Twisty device explores an alternative path to fusion | Science


Is the search for fusion energy, long dominated by doughnut-shaped devices called tokamaks, about to change shape? As ITER, the world’s largest – and tens of billions of dollars’ most expensive – tokamak draws to a close in the hills of southern France, a much smaller test bed with a more sinuous geometry will begin to reach full power in Germany.

If the 16-meter-wide device, called a stellarator, can match or surpass similarly sized tokamaks, it could cause fusion scientists to rethink the future of their field. Stellarators have several key advantages, including a natural ability to keep the super-hot boiling gases they contain stable enough to fuse nuclei and release energy. Even more crucial for a future fusion power plant, they can theoretically just run and go, whereas tokamaks must periodically shut down to reset their magnetic coils.

Within seconds, Germany’s billion-euro machine, dubbed Wendelstein 7-X (W7-X), is already achieving “tokamak-like performance”, says plasma physicist David Gates, who has proven himself adept at prevent particles and heat from escaping. superheated gas. If W7-X can pull off long draws, “it will definitely be in the lead,” he says. “That’s where Stellarators shine.” Theorist Josefine Proll from the Eindhoven University of Technology is equally enthusiastic: “All of a sudden the stellarators are back in the game.” The encouraging outlook is inspiring a group of startups, including one for which Gates is now leaving the Princeton Plasma Physics Laboratory, to develop their own Stellarators.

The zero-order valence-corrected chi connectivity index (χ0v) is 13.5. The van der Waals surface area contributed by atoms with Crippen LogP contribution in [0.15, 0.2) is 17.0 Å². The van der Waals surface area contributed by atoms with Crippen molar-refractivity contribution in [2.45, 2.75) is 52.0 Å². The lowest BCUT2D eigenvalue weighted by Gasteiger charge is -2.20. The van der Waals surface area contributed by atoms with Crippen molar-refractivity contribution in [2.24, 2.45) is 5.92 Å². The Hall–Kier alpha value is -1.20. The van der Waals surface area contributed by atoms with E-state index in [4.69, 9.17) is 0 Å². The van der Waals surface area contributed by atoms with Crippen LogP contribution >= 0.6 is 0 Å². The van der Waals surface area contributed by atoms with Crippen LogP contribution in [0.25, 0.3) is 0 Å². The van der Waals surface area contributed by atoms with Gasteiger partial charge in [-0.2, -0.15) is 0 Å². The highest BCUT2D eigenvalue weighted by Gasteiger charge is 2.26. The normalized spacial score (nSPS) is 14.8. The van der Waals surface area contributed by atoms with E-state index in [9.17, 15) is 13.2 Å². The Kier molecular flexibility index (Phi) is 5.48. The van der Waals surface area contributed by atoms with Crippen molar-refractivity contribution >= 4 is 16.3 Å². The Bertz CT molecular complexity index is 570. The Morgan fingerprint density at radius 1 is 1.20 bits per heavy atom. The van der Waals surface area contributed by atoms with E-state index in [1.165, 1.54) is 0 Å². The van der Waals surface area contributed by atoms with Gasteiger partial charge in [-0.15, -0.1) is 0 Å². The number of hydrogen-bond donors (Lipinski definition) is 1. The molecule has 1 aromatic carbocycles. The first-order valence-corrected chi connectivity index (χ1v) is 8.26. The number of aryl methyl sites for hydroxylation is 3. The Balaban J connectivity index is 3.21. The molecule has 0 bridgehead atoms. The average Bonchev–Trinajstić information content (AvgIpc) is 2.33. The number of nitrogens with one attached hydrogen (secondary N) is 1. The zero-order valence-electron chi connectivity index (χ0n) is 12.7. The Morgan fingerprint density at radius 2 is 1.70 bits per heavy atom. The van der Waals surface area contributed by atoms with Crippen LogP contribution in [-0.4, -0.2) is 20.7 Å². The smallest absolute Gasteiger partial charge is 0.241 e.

W7-X has been operating since 2015 at the Max Planck Institute for Plasma Physics (IPP) in Greifswald, Germany, but only at relatively low power levels and for short periods of time. Over the past 3 years, the creators of W7-X have stripped it down and replaced all interior walls and fixtures with water-cooled versions, paving the way for much longer and hotter runs. At a W7-X board meeting last week, the team reported that the redesigned plasma tank had no leaks and was ready to go. It is expected to restart later this month, with a view to showing whether it can really bring plasma to conditions that, in a future device, would trigger fusion.

The twisted inner surface of the Wendelstein 7-X is now water-cooled, allowing for longer strokes.IPP/JAN HOSAN

Stellarators and tokamaks create magnetic cages for gas at over 100 million degrees Celsius, so hot it would melt any metal container. Heating is provided by microwaves or high-energy particle beams. The extravagant temperatures produce a plasma – a bubbling mixture of nuclei and separate electrons – and slam the nuclei together with such force that they fuse together, releasing energy. A fusion power plant would be fueled by a mixture of the most readily reacting isotopes of hydrogen, deuterium and tritium. Research machines like W7-X that don’t try to generate power avoid radioactive tritium and stick to safer, more abundant hydrogen or deuterium.